Kayla Hoey, president of the Jefferson City Area Board of Realtors, shared a similar market view. She said the few homes available were being snapped up faster than usual: while the average number of days on the market for local homes was 65 in 2018, 61 in 2019 and 60 in 2020, that number dropped to an average of 20 days on the market for 2021, she said .
“They’re going much faster now and above asking price, although that’s slowing as we get further into 2022,” Hoey said. “It’s definitely still a seller’s market. While we saw so many offers above the asking price earlier in the year, we still see that, but not as crazy. I think COVID, interest rates and inflation contributed to that. “
Conditions are probably not ripe for a bubble burst, Hoey said, and lessons learned from the 2008 crisis are likely to prevent drops from getting out of hand.
“I think we’ve been raised and we’ve been through it before, and I think there are stricter guidelines to prevent something like this from happening,” she said. “There are requirements for pre-approval letters that may need to be dated within a few weeks or a month, because even if someone was pre-approved last year, that may not be the case this year due to rising interest rates and other factors. Lenders are just making sure it doesn’t happen again.”
Logan Gratz, a real estate agent at Gratz Real Estate, said the local market has held up better than other locations through previous market downturns due to its resilient job market with the epicenter of state government and manufacturing positions. While others across the country are looking for better economic positions, the area is poised to continue to grow.
“We have an influx of people who want to live in Missouri. With COVID and remote and hybrid work, people are realizing they can live anywhere in the country and still keep their jobs and use their dollars in the Midwest where there’s a lower cost of living,” he said. “I think we’ll continue to see that growth.”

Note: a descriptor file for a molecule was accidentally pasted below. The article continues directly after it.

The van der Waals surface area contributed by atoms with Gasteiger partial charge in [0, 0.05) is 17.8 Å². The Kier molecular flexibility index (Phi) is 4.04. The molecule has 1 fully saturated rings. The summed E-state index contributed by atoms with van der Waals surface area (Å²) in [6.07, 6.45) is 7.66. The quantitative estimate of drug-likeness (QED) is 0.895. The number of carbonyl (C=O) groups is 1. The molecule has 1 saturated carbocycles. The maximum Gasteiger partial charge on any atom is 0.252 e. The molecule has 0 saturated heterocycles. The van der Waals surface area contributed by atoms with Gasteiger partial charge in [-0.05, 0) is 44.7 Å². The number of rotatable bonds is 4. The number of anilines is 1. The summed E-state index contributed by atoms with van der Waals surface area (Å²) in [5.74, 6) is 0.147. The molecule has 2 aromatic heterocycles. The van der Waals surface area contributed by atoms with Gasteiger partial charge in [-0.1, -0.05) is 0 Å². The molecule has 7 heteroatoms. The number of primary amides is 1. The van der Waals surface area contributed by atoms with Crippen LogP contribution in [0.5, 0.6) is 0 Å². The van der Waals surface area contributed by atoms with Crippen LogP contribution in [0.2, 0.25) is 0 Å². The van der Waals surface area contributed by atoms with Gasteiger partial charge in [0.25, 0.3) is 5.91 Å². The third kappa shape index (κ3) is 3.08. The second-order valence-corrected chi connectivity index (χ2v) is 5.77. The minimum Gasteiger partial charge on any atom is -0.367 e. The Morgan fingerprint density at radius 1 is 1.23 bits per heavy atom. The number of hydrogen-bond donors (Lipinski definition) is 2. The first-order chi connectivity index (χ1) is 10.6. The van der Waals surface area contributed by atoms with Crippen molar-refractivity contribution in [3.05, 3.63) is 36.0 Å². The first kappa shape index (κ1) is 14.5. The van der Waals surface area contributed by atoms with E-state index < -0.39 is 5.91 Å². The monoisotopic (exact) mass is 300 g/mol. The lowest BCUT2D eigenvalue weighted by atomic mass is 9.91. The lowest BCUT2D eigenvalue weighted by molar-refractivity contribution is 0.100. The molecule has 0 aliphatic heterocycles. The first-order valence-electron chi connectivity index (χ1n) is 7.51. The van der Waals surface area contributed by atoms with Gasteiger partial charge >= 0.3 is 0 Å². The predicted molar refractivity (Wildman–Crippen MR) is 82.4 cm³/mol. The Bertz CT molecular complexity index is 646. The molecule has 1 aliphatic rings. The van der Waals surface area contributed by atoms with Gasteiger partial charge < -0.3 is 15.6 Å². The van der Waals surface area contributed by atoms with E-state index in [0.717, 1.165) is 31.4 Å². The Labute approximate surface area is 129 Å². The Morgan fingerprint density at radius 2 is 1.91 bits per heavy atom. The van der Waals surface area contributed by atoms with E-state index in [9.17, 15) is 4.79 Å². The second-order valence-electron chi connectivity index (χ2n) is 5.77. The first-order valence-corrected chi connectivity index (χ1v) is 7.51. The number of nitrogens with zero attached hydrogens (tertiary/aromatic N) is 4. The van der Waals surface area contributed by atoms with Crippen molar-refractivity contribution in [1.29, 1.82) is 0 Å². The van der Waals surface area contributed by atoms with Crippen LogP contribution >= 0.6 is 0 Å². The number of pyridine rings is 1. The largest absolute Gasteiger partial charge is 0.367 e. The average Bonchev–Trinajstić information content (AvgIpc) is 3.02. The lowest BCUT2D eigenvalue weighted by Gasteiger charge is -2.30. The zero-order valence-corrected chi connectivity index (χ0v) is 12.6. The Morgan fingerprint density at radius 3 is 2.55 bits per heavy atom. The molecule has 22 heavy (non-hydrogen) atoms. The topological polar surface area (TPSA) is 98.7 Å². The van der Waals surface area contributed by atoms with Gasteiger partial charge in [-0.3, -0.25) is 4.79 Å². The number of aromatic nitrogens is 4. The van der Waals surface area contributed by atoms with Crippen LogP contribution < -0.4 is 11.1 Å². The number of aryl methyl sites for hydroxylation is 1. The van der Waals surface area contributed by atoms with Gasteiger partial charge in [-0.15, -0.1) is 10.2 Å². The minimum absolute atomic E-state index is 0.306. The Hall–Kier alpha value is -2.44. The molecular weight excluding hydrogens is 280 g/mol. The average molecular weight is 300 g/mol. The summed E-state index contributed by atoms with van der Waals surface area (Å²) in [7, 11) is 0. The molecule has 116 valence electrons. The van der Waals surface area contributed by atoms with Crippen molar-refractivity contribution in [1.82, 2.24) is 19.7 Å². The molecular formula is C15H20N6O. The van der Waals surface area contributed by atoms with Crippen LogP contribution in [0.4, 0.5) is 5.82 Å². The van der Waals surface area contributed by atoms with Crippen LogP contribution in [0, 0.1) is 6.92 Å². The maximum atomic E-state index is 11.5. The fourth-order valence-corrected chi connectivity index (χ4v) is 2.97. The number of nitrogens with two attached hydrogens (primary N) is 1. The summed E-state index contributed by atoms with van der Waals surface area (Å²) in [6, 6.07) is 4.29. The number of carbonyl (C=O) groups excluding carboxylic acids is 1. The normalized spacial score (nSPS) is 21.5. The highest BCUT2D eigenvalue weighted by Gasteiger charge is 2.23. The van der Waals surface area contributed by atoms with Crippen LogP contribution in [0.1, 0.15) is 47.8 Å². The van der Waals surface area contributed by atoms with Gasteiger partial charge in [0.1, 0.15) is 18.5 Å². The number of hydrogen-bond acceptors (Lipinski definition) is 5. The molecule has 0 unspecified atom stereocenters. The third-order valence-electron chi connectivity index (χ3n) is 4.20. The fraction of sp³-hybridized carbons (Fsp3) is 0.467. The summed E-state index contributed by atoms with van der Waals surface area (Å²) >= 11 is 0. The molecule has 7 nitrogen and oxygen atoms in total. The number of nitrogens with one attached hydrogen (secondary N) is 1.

He said the Federal Reserve’s massive rate cut, an attempt to boost the economy amid the volatile pandemic market, is another element that has fueled a demand boom. He said low interest rates have given many people who would not normally have been in the housing market new opportunities to refinance or buy. He said those rates probably wouldn’t have been possible without the response to the pandemic.
And now, as everyday life settles into a new kind of normal, the Fed announced on Wednesday that it would raise interest rates after cutting them earlier in the pandemic. Federal Reserve Chair Jerome Powell said the hike was an attempt to cool “hot-button” house prices and increase affordability in the market. In statements made during a news conference on Wednesday, he also said the slowdown would take time and it would take more for the market to level out.
“In the long run, supply and demand need to be better matched for house prices to rise at a reasonable level and at a reasonable pace and for people to be able to afford houses again,” Powell said.
Gratz said part of the supply problem is that new construction has not recovered with market growth since the 2008 crisis, a problem that has been exacerbated in recent years due to supply chain problems and labor shortages.
“Obviously we have some construction going on, but it’s slow. There is high demand and not enough new construction or development to keep up with the demand from people who want to be here,” Gratz said. “So until we have inventory to match that demand and that growth, I think we’re going to be pretty flat.”
McGeorge, Hoey and Gratz all agreed that their best advice for those looking to buy or sell right now is to work with an experienced broker to get the most out of the transaction.
“We know how to deal with it. We’ve been doing this for years and we’ve done it through COVID,” Hoey said. “We can still find you a home or can help you sell it. We know the market here.”